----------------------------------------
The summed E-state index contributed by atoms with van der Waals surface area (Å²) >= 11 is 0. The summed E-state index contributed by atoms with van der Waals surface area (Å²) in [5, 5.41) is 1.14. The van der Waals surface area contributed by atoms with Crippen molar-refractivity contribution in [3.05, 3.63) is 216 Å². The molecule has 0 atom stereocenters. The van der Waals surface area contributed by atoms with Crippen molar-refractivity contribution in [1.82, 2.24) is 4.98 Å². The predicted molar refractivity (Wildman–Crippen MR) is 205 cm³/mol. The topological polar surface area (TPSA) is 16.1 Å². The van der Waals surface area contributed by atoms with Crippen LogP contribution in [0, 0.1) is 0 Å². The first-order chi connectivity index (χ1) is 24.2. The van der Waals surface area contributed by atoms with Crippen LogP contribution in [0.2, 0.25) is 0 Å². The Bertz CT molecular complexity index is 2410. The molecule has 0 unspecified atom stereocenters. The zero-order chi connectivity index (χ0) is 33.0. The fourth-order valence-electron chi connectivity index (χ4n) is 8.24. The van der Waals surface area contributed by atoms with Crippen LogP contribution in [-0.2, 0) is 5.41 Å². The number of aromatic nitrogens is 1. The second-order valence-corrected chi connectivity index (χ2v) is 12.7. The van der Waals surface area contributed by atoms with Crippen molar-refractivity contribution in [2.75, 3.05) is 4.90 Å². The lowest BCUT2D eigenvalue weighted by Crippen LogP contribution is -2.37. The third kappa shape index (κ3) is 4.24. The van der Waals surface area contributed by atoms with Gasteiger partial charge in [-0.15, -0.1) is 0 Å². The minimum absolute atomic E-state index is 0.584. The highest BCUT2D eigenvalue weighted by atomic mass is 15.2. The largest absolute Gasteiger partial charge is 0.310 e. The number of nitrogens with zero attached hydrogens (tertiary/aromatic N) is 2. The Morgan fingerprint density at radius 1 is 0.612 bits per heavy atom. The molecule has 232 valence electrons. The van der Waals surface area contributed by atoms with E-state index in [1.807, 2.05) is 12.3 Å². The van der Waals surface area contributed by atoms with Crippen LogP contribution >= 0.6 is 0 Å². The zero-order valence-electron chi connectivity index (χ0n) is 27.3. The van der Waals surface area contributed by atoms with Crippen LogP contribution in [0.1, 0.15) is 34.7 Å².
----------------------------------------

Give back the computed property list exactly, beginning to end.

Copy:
The summed E-state index contributed by atoms with van der Waals surface area (Å²) >= 11 is 0. The summed E-state index contributed by atoms with van der Waals surface area (Å²) in [5, 5.41) is 1.14. The van der Waals surface area contributed by atoms with Crippen molar-refractivity contribution in [3.05, 3.63) is 216 Å². The molecule has 0 atom stereocenters. The van der Waals surface area contributed by atoms with Crippen molar-refractivity contribution in [1.82, 2.24) is 4.98 Å². The predicted molar refractivity (Wildman–Crippen MR) is 205 cm³/mol. The topological polar surface area (TPSA) is 16.1 Å². The van der Waals surface area contributed by atoms with Crippen LogP contribution in [0, 0.1) is 0 Å². The first-order chi connectivity index (χ1) is 24.2. The van der Waals surface area contributed by atoms with Crippen LogP contribution in [0.2, 0.25) is 0 Å². The Bertz CT molecular complexity index is 2410. The molecule has 0 unspecified atom stereocenters. The zero-order chi connectivity index (χ0) is 33.0. The fourth-order valence-electron chi connectivity index (χ4n) is 8.24. The van der Waals surface area contributed by atoms with Crippen LogP contribution in [-0.2, 0) is 5.41 Å². The number of aromatic nitrogens is 1. The second-order valence-corrected chi connectivity index (χ2v) is 12.7. The van der Waals surface area contributed by atoms with Crippen molar-refractivity contribution in [2.75, 3.05) is 4.90 Å². The lowest BCUT2D eigenvalue weighted by Crippen LogP contribution is -2.37. The third kappa shape index (κ3) is 4.24. The van der Waals surface area contributed by atoms with Gasteiger partial charge in [-0.15, -0.1) is 0 Å². The minimum absolute atomic E-state index is 0.584. The highest BCUT2D eigenvalue weighted by atomic mass is 15.2. The largest absolute Gasteiger partial charge is 0.310 e. The number of nitrogens with zero attached hydrogens (tertiary/aromatic N) is 2. The Morgan fingerprint density at radius 1 is 0.612 bits per heavy atom. The molecule has 232 valence electrons. The van der Waals surface area contributed by atoms with E-state index in [1.807, 2.05) is 12.3 Å². The van der Waals surface area contributed by atoms with Crippen LogP contribution >= 0.6 is 0 Å². The zero-order valence-electron chi connectivity index (χ0n) is 27.3. The van der Waals surface area contributed by atoms with Crippen LogP contribution in [0.1, 0.15) is 34.7 Å².